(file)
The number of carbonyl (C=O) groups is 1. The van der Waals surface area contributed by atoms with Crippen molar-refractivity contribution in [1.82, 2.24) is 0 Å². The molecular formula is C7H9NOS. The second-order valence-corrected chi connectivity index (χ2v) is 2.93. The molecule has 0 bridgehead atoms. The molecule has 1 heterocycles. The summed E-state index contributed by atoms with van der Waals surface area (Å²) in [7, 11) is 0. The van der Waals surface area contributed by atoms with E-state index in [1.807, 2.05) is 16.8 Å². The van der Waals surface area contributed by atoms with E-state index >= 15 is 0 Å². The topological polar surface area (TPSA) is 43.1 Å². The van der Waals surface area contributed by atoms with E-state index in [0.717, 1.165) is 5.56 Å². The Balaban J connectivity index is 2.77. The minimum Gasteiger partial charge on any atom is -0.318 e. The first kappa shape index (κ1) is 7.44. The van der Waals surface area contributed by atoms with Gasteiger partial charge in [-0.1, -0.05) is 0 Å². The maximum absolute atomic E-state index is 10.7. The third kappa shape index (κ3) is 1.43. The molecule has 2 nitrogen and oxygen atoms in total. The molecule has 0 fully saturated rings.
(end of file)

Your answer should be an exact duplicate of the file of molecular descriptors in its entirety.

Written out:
The number of carbonyl (C=O) groups is 1. The van der Waals surface area contributed by atoms with Crippen molar-refractivity contribution in [1.82, 2.24) is 0 Å². The molecular formula is C7H9NOS. The second-order valence-corrected chi connectivity index (χ2v) is 2.93. The molecule has 0 bridgehead atoms. The molecule has 1 heterocycles. The summed E-state index contributed by atoms with van der Waals surface area (Å²) in [7, 11) is 0. The van der Waals surface area contributed by atoms with E-state index in [1.807, 2.05) is 16.8 Å². The van der Waals surface area contributed by atoms with E-state index >= 15 is 0 Å². The topological polar surface area (TPSA) is 43.1 Å². The van der Waals surface area contributed by atoms with E-state index in [0.717, 1.165) is 5.56 Å². The Balaban J connectivity index is 2.77. The minimum Gasteiger partial charge on any atom is -0.318 e. The first kappa shape index (κ1) is 7.44. The van der Waals surface area contributed by atoms with Gasteiger partial charge in [-0.1, -0.05) is 0 Å². The maximum absolute atomic E-state index is 10.7. The third kappa shape index (κ3) is 1.43. The molecule has 2 nitrogen and oxygen atoms in total. The molecule has 0 fully saturated rings.